Further compounding the issues here is that the QTE I mentioned before didn’t actually matter. I successfully held all the buttons to sneak by the receptionist, but the scene was scripted to have the character fail. It didn’t matter that I succeeded. Much of the QTEs are like this – there are no stakes, which means you don’t really need to participate in this aspect of the game. One thing you definitely don’t want, as a developer, is for the main gameplay mechanic of your game to be entirely optional.
There are plenty of other QTEs, like having to tap the shoulder buttons to run faster (again, not needed, the story continues regardless) or mashing the A button to move a sheet of roofing to crawl through a fence. It’s not exactly engaging gameplay.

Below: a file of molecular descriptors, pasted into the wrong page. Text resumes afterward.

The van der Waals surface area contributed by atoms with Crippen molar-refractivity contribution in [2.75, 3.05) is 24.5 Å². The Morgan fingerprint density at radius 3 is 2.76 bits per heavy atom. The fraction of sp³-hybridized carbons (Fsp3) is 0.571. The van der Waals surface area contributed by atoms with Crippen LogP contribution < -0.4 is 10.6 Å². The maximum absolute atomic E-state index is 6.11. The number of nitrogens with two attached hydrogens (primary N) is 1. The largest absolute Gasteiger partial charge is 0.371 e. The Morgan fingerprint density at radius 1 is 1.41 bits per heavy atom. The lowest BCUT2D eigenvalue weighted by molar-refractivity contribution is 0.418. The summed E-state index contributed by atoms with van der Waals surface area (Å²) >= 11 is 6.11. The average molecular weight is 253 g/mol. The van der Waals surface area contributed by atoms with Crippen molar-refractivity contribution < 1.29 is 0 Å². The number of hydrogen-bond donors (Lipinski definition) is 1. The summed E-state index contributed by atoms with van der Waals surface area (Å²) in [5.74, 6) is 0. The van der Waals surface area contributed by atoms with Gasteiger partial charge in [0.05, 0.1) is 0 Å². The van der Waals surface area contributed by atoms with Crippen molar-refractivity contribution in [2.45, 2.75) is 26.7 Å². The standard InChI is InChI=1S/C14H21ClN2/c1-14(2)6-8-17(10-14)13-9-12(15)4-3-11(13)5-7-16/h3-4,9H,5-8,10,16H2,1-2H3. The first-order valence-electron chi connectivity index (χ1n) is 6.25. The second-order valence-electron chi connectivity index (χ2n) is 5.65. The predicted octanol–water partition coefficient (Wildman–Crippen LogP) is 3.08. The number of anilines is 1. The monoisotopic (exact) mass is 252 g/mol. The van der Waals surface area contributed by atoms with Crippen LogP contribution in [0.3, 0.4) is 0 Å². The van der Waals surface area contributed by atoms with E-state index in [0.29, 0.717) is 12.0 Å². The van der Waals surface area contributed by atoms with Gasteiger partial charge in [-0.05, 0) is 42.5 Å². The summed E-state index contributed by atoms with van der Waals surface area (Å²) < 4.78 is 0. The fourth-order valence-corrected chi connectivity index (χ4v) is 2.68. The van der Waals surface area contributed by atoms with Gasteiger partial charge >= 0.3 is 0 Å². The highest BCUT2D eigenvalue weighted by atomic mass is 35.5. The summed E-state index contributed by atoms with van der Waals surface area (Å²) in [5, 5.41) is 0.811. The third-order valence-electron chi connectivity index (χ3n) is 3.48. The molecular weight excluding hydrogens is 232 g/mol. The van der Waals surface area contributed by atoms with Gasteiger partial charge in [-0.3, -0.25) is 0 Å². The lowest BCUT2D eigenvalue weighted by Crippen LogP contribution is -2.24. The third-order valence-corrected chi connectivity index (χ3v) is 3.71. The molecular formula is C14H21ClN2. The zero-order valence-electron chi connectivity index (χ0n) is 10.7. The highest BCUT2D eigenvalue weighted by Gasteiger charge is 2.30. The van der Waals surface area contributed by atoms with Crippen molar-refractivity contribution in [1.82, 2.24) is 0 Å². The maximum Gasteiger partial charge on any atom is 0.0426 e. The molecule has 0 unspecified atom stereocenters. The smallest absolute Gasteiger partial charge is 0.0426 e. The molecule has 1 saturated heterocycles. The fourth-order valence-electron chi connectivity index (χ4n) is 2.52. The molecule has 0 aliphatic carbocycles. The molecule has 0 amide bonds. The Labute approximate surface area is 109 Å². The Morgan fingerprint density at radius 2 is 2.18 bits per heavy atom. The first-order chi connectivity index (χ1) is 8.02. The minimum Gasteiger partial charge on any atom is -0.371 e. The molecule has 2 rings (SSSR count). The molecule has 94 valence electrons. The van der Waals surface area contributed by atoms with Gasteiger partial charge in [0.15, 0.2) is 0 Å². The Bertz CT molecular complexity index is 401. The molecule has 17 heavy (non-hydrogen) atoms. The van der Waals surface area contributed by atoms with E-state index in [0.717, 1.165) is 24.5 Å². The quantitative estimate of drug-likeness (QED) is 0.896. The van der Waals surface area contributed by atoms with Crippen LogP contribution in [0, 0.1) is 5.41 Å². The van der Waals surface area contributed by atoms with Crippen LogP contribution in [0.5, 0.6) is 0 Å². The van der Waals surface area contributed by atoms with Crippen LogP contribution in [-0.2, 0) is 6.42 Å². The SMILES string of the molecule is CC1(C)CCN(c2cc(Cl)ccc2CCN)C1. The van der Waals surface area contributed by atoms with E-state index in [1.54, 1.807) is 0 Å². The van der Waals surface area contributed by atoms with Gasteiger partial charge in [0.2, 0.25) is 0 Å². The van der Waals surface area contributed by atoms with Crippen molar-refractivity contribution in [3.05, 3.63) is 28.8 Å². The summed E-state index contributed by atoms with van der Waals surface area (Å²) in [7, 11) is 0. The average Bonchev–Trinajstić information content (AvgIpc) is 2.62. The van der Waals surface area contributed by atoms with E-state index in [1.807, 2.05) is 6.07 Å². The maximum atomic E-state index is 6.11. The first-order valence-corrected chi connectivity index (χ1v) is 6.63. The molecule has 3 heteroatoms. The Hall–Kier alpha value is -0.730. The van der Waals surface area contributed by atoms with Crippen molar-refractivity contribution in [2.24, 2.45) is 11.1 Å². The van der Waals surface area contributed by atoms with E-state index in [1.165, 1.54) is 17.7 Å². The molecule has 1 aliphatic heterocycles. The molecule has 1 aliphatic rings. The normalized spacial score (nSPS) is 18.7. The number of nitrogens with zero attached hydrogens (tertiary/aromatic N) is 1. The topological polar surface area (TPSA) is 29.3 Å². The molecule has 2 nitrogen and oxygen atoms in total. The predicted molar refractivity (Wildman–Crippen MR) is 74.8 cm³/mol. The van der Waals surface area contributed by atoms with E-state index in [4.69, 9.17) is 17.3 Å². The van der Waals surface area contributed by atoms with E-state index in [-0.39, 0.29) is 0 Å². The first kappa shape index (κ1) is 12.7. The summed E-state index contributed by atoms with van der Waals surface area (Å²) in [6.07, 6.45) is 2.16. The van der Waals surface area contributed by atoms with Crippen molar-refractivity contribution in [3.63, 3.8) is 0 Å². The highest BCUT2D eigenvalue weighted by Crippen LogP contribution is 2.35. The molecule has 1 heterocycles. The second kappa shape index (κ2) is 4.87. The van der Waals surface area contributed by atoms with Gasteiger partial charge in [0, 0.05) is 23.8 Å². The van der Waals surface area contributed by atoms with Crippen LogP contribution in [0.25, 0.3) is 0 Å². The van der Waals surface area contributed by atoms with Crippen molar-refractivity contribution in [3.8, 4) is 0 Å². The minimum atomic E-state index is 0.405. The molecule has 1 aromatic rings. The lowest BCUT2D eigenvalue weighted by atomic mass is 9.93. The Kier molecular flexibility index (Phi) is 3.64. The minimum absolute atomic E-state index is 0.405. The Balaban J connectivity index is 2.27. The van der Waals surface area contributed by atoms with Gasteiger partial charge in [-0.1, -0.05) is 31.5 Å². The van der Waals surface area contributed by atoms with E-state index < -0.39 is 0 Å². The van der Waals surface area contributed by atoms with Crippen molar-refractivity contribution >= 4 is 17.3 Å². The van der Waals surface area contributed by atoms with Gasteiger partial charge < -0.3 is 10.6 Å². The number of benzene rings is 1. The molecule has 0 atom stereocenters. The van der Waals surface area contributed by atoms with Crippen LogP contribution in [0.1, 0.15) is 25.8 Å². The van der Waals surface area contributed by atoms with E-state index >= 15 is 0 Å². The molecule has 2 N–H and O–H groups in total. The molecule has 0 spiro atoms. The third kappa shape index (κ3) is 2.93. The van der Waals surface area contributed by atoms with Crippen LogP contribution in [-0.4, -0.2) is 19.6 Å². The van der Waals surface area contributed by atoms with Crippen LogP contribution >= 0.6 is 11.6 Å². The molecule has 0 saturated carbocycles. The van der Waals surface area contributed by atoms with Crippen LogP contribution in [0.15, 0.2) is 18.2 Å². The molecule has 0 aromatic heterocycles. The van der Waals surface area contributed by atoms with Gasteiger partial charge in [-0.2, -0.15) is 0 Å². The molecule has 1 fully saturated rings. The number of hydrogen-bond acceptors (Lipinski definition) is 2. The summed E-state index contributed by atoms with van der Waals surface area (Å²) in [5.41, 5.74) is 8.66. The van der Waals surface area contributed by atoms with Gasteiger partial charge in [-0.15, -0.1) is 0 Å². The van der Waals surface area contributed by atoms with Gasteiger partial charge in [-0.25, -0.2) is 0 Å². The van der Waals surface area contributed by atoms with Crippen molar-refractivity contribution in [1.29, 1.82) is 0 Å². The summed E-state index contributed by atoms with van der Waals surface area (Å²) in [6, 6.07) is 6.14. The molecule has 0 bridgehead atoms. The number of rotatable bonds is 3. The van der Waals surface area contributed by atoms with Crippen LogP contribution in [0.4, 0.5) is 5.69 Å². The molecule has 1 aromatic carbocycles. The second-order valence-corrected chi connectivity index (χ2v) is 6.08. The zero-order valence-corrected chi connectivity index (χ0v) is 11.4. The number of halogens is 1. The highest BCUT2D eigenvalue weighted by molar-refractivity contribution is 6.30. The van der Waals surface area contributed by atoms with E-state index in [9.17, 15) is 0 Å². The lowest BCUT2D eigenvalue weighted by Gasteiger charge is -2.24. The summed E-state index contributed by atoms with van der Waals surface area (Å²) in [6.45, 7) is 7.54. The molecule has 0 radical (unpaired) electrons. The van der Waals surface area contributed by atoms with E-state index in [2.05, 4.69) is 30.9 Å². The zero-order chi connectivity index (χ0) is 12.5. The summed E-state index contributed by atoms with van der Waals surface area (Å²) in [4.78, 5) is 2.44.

Most of the time the gameplay elements actually felt as if they were getting in the way of the story. Much of the gameplay can be summarised as “walk the character to the next cutscene activation point”. It’s not as though you can even explore the lovely environments, as the playable area is often quite narrow.
To make it a bit more problematic, some cutscenes show the playable characters walking while others require you to walk the character by pressing the thumbstick. Sometimes I’d be holding the stick only to realize this was a cutscene while other times the characters would be standing still talking only for me to realize I had to be the one directing the scene.
Jumping the rails
Though the story is tight and enjoyable, Last Stop is hampered by technical issues beyond design choices. There are problems related to assets clipping, poor facial animations, and some audio woes.